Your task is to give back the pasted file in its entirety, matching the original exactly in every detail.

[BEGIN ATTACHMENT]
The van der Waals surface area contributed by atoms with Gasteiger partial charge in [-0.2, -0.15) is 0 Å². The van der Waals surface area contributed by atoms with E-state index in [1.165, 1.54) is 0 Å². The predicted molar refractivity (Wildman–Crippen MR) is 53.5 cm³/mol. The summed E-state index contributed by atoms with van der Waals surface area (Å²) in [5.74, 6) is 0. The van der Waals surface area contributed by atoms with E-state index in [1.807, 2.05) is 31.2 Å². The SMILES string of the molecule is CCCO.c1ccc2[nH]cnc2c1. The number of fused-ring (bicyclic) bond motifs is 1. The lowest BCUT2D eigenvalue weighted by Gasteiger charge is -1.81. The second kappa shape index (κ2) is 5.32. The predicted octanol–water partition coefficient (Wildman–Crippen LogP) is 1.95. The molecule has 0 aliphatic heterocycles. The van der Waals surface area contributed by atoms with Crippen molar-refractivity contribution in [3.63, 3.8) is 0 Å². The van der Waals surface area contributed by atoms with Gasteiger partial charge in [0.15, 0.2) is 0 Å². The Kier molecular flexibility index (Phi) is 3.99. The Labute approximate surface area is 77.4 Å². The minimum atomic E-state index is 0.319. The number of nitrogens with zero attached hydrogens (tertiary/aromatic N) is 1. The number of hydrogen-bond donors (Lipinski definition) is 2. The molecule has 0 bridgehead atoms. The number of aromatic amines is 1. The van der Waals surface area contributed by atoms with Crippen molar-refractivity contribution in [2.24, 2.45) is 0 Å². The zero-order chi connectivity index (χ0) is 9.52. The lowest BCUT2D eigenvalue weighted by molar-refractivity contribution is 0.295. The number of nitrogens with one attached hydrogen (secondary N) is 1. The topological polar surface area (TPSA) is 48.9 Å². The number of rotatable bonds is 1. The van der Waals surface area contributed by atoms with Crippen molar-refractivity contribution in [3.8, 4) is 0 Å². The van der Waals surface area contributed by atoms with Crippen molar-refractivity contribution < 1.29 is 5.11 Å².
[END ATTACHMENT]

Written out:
The van der Waals surface area contributed by atoms with Gasteiger partial charge in [-0.2, -0.15) is 0 Å². The van der Waals surface area contributed by atoms with E-state index in [1.165, 1.54) is 0 Å². The predicted molar refractivity (Wildman–Crippen MR) is 53.5 cm³/mol. The summed E-state index contributed by atoms with van der Waals surface area (Å²) in [5.74, 6) is 0. The van der Waals surface area contributed by atoms with E-state index in [1.807, 2.05) is 31.2 Å². The SMILES string of the molecule is CCCO.c1ccc2[nH]cnc2c1. The number of fused-ring (bicyclic) bond motifs is 1. The lowest BCUT2D eigenvalue weighted by Gasteiger charge is -1.81. The second kappa shape index (κ2) is 5.32. The predicted octanol–water partition coefficient (Wildman–Crippen LogP) is 1.95. The molecule has 0 aliphatic heterocycles. The van der Waals surface area contributed by atoms with Crippen molar-refractivity contribution in [3.63, 3.8) is 0 Å². The van der Waals surface area contributed by atoms with Gasteiger partial charge in [0.15, 0.2) is 0 Å². The Kier molecular flexibility index (Phi) is 3.99. The Labute approximate surface area is 77.4 Å². The minimum atomic E-state index is 0.319. The number of nitrogens with zero attached hydrogens (tertiary/aromatic N) is 1. The number of hydrogen-bond donors (Lipinski definition) is 2. The molecule has 0 bridgehead atoms. The number of aromatic amines is 1. The van der Waals surface area contributed by atoms with Crippen molar-refractivity contribution in [2.24, 2.45) is 0 Å². The zero-order chi connectivity index (χ0) is 9.52. The lowest BCUT2D eigenvalue weighted by molar-refractivity contribution is 0.295. The number of nitrogens with one attached hydrogen (secondary N) is 1. The topological polar surface area (TPSA) is 48.9 Å². The number of rotatable bonds is 1. The van der Waals surface area contributed by atoms with Crippen molar-refractivity contribution in [3.8, 4) is 0 Å². The van der Waals surface area contributed by atoms with Crippen molar-refractivity contribution < 1.29 is 5.11 Å².